WHEN Italy was faking its way into the euro, one favourite trick was to encourage arms of the Italian Government to trade gold among themselves.
Economically, this was absurd, insane, or at best supremely irrelevant to reality. Within the fiction of the national accounts, however, it looked sensationally clever.
That's the Italians for you, you might say: naughty but creative. You wouldn't catch the Bank of England, whose word is its bond, engaging in such hocus pocus. It would not, for example, invent a £325 billion mountain of pretend money just to buy back the British Government's debts from British banks, thereby using those institutions as a front to inflate away the problems of the British state.
That would be unthinkable, clearly. The collective intelligence of the markets would not stand for the insult. They would not be taken in by a fancy term – "quantitive easing", let's say – and forget why Threadneedle Street would risk adding to its intractable inflation problem when the time comes, as come it must, to dump £325 billion worth of paper.
The French have noticed what we're up to, as have the Greeks. The Germans have taken note, sourly, of the Bank of England's re-emergence as a printing press for all seasons. Because of the euro and its obligations, they cannot pull the same sort of trick. But they take with a pinch of salt the idea that a country in a double-dip recession is entitled to a triple-A gold star for virtue. They regard that as a fiction of the Italian sort.
Those tricky foreigners have a point. Britain's budget deficit has fallen, yet George Osborne's borrowings have increased. How does that pass muster as sustainable? In plain language, how does our version of austerity possess the glitter of plausibility that is absent, patently, amid the agonies of Greece, Spain, or Portugal?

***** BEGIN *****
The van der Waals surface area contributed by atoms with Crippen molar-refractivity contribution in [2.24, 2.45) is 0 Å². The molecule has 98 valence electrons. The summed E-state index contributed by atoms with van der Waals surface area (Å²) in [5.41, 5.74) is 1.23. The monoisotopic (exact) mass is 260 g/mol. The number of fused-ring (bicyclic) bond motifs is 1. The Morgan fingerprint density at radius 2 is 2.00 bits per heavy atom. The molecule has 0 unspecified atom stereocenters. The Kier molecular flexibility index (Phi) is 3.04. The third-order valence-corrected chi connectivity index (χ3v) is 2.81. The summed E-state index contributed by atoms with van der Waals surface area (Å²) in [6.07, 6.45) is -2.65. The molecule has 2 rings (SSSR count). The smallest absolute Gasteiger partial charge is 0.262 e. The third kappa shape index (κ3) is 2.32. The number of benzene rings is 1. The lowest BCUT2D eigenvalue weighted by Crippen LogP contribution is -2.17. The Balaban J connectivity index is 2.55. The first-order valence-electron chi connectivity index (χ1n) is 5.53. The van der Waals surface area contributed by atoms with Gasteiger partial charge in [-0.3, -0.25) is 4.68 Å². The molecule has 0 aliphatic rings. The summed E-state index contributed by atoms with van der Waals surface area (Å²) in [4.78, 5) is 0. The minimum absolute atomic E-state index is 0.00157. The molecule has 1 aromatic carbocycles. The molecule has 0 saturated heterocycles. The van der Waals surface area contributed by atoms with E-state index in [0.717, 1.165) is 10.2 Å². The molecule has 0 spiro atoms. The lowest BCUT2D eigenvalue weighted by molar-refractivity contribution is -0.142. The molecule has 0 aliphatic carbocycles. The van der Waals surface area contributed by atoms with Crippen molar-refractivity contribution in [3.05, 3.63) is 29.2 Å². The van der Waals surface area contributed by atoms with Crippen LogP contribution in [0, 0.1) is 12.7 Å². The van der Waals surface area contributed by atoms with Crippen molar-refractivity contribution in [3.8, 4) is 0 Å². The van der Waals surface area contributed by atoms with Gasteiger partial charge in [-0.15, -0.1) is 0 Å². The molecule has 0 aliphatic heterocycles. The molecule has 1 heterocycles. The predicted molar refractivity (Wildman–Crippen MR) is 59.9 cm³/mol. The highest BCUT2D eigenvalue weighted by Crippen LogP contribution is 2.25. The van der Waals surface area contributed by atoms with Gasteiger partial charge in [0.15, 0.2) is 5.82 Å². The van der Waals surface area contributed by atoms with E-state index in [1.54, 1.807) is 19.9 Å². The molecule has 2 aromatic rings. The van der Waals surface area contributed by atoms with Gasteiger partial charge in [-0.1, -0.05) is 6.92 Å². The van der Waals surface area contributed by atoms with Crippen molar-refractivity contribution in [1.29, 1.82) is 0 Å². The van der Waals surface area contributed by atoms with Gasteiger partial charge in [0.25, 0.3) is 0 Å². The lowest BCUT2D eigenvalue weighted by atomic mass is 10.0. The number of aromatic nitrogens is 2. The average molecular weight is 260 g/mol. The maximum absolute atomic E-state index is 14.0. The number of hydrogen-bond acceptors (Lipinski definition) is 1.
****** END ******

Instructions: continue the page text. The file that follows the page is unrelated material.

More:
Last week, Liam Fox popped up on TV. The former defence minister seems to be going for the record in tracing the shortest arc from disgrace to rehabilitation. On this occasion, he had a familiar message. Just because the madcap French had picked pinkish Francois Hollande as president, he argued, that was no reason for Britain to turn from the path of righteousness and austerity.
It would be, said Dr Fox, like giving a drink to an alcoholic. This made a change from the maxed-out credit card, the family cutting its cloth to suit its budget, or balancing the till in a Grantham grocer's shop. It remained nonsense. Had Dr Fox named a British enterprise, large or small, that has not once drawn on a line of credit to fund growth he might have cobbled together a case. Perhaps he's been talking to the wrong sort of lobbyist.
But what's so wrong with the British economy? By common consent: not enough credit. The banks won't lend. Which is to say, there are too few chances to borrow. As all agree, this is unfortunate. Yet once suggest that a national economy – a Greek economy, let's say – should pursue the same sort of credit-led business plan and you are breaking what the Germans have taken to calling "the rules".